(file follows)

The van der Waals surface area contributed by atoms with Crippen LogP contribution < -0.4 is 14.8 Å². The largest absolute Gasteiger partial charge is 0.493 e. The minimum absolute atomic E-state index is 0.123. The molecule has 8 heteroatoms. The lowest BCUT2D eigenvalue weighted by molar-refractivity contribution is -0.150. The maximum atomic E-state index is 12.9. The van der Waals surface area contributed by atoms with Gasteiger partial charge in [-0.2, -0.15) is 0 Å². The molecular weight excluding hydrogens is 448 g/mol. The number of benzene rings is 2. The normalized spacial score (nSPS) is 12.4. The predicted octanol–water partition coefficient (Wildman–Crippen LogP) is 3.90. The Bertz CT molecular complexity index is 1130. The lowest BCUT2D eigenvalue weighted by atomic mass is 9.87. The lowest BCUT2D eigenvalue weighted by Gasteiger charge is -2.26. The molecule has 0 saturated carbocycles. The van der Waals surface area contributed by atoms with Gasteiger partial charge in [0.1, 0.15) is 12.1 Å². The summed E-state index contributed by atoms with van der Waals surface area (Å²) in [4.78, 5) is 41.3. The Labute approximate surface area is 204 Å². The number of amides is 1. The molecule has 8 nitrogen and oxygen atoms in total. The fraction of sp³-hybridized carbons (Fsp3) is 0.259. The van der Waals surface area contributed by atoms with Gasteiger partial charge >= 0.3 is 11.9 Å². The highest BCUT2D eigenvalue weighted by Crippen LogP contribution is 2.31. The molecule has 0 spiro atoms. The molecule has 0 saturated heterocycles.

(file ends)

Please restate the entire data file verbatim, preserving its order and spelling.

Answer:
The van der Waals surface area contributed by atoms with Crippen LogP contribution < -0.4 is 14.8 Å². The largest absolute Gasteiger partial charge is 0.493 e. The minimum absolute atomic E-state index is 0.123. The molecule has 8 heteroatoms. The lowest BCUT2D eigenvalue weighted by molar-refractivity contribution is -0.150. The maximum atomic E-state index is 12.9. The van der Waals surface area contributed by atoms with Gasteiger partial charge in [-0.2, -0.15) is 0 Å². The molecular weight excluding hydrogens is 448 g/mol. The number of benzene rings is 2. The normalized spacial score (nSPS) is 12.4. The predicted octanol–water partition coefficient (Wildman–Crippen LogP) is 3.90. The Bertz CT molecular complexity index is 1130. The lowest BCUT2D eigenvalue weighted by atomic mass is 9.87. The lowest BCUT2D eigenvalue weighted by Gasteiger charge is -2.26. The molecule has 0 saturated carbocycles. The van der Waals surface area contributed by atoms with Gasteiger partial charge in [0.1, 0.15) is 12.1 Å². The summed E-state index contributed by atoms with van der Waals surface area (Å²) in [4.78, 5) is 41.3. The Labute approximate surface area is 204 Å². The number of amides is 1. The molecule has 8 nitrogen and oxygen atoms in total. The fraction of sp³-hybridized carbons (Fsp3) is 0.259. The van der Waals surface area contributed by atoms with Gasteiger partial charge >= 0.3 is 11.9 Å². The highest BCUT2D eigenvalue weighted by Crippen LogP contribution is 2.31. The molecule has 0 spiro atoms. The molecule has 0 saturated heterocycles.